“Then I’m Friar Tuck!” I shouted and pretended to slop beer down my shirt. I took staggering, drunken steps while swinging at Seth. He gave up the fight and fell to the ground, howling with laughter.

Our interest was renewed in tales of Sherwood Forest, and we lay on our bellies in the dust and poured over the pages. I basked in the green light and felt like all my life, this was what I had missed.

Soon enough the shadows of the dancing willow leaves drew long across our foreheads. Night beckoned. I started with a gasp. Seth had fallen asleep against the tree trunk and his mouth lolled open. I had been immersed in the book and lost track of the time. My mother would be searching for me.

“Seth, Seth!” I called, shaking his shoulders. He woke and rubbed his eyes.

“I fell asleep,” he said.

“We need to go.” My voice was urgent. “They’ll be looking for us now, and we’re not supposed to be down here.”

“What time is it?” Seth asked, not worried.

“I don’t know, but the sun’s setting. We were supposed to be back by dinner. Didn’t your dad tell you to be home by then?”

For the first time I saw something like fear in Seth’s eyes.

“Let’s go,” he said. We picked up the book and left the willow behind. The sun slept low over the mountains and the air had cooled. Above our heads the breeze carried the voices of a search party. I gulped.

“They’re looking for us,” I said.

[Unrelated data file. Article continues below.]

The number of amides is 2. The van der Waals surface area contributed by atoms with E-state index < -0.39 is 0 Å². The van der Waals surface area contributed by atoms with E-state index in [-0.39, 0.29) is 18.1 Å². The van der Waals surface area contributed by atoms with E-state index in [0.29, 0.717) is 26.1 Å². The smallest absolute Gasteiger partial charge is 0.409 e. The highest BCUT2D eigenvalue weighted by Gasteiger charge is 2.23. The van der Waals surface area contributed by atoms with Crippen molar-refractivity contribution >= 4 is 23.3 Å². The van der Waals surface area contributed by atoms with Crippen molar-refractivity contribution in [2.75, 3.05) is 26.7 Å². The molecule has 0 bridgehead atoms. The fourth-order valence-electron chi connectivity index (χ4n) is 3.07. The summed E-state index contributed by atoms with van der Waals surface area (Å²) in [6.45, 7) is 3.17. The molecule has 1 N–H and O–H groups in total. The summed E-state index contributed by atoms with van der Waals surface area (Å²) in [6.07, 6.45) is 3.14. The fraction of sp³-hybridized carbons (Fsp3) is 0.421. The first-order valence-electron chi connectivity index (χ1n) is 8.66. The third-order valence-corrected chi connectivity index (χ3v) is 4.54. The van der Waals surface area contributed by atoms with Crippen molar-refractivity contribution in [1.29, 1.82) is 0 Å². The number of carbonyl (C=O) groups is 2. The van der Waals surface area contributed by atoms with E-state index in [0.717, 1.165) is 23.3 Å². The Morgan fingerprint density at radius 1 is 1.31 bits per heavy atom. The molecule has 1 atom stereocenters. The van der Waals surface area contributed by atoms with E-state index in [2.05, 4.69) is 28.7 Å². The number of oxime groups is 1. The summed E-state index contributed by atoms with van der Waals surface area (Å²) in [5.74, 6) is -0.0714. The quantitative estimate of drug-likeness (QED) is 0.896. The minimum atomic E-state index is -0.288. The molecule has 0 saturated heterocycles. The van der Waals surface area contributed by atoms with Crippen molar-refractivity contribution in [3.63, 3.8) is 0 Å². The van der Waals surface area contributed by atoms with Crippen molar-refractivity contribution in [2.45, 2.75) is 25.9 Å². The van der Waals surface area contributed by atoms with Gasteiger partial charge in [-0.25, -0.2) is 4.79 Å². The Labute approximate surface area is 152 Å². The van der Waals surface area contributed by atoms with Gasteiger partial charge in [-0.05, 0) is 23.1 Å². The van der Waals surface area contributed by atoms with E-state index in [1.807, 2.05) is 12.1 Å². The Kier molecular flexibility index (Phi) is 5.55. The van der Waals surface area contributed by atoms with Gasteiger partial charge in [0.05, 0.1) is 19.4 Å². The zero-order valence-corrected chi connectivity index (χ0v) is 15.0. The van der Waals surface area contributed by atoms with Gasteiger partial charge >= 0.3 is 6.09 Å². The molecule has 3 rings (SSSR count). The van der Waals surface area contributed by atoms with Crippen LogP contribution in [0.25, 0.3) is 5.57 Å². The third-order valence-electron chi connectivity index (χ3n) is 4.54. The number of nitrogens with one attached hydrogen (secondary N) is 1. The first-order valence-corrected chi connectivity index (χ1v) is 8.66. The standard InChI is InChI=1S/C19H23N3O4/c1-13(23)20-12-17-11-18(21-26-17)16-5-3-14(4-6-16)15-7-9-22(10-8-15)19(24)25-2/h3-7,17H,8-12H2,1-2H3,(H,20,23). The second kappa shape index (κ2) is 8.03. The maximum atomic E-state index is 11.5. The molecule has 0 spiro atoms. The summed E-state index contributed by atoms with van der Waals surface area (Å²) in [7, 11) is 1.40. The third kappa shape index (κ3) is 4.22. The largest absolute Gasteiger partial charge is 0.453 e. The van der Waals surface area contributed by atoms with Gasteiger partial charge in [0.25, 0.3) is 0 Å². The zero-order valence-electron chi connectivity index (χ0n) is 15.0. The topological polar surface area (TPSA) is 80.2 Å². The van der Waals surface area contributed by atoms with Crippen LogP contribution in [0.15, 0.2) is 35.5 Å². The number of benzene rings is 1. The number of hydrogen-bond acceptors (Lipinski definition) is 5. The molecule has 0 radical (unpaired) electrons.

We trudged on in the direction we’d come from. There at the top of the cement wall stood a group of adults grimly awaiting our return.

My mother stood at the front, her arms knotted, fingers devoid of a cigarette. Behind her stood Seth’s father, Mr. Petroli, Jones, and Madge. The manager was nowhere to be seen, but I felt his snide presence lingering.

We stood at the bottom of the wall and looked up.

“Hannah Christine Went,” my mother seethed, “you get your sorry ass up here. Now.” I held back tears and allowed Jones to grasp my hands and pull me up. As my feet found the ground I looked up with trembling lip at my mother. She slapped me, hard.

“How many times have I told you not to set foot in that wash?” she yelled. My cheeks burned and she slapped me again and yanked my arm so that I kept pace with her as we whisked back toward the complex. Behind me I could hear Seth being pulled up out of the wash and his father’s voice booming. I cried in shame without a hand free to wipe my tears. I turned back enough to see the shadowy figure of the willow rising out of the wash, the leaves glowing silver in the twilight.

We reached our building and I was dragged up the steps; my mother’s ranting punctuated each step. I bit back a cry as my foot got caught beneath a stair. My mother pulled me free and up the last few steps. Inside the apartment I could still hear Seth’s father shouting. Jones gave me a sorry look as my mother slammed the door.

That night I could not sleep. I lay in bed awake, my face tender from my mother’s sense of justice. She had yelled at me until she was tired and her voice rasped and then sent me to my room without dinner while she recuperated on the futon. At first I had cried and then I fumed, but eventually all the feelings gave way to hunger. I waited for the smoke to cease creeping under my door and then I crept into the kitchen to make a peanut butter sandwich and stole back into my room to eat it.